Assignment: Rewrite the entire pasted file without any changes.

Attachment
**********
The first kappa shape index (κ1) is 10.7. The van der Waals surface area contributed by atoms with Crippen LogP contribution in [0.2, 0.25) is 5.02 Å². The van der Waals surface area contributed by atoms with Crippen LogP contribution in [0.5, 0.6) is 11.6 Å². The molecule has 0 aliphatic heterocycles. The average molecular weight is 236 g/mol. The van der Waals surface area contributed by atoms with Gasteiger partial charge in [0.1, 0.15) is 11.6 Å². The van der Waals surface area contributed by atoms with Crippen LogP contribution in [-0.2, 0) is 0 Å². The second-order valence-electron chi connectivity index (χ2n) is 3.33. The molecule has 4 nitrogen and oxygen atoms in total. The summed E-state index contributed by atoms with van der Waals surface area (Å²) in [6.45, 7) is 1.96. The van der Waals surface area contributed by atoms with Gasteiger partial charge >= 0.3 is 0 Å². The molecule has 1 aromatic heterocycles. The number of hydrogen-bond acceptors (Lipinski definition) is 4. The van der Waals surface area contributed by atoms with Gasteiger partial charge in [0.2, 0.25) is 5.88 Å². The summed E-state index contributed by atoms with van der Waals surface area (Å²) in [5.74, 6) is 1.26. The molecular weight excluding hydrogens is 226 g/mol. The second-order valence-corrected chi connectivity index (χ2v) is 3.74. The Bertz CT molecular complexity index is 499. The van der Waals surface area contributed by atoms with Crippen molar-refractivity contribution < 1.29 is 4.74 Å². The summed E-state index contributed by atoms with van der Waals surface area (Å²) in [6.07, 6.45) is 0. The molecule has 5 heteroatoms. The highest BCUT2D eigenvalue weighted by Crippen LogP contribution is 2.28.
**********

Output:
The first kappa shape index (κ1) is 10.7. The van der Waals surface area contributed by atoms with Crippen LogP contribution in [0.2, 0.25) is 5.02 Å². The van der Waals surface area contributed by atoms with Crippen LogP contribution in [0.5, 0.6) is 11.6 Å². The molecule has 0 aliphatic heterocycles. The average molecular weight is 236 g/mol. The van der Waals surface area contributed by atoms with Gasteiger partial charge in [0.1, 0.15) is 11.6 Å². The van der Waals surface area contributed by atoms with Crippen LogP contribution in [-0.2, 0) is 0 Å². The second-order valence-electron chi connectivity index (χ2n) is 3.33. The molecule has 4 nitrogen and oxygen atoms in total. The summed E-state index contributed by atoms with van der Waals surface area (Å²) in [6.45, 7) is 1.96. The van der Waals surface area contributed by atoms with Gasteiger partial charge >= 0.3 is 0 Å². The molecule has 1 aromatic heterocycles. The number of hydrogen-bond acceptors (Lipinski definition) is 4. The van der Waals surface area contributed by atoms with Gasteiger partial charge in [0.2, 0.25) is 5.88 Å². The summed E-state index contributed by atoms with van der Waals surface area (Å²) in [5.74, 6) is 1.26. The molecular weight excluding hydrogens is 226 g/mol. The second-order valence-corrected chi connectivity index (χ2v) is 3.74. The Bertz CT molecular complexity index is 499. The van der Waals surface area contributed by atoms with Crippen molar-refractivity contribution < 1.29 is 4.74 Å². The summed E-state index contributed by atoms with van der Waals surface area (Å²) in [6.07, 6.45) is 0. The molecule has 5 heteroatoms. The highest BCUT2D eigenvalue weighted by Crippen LogP contribution is 2.28.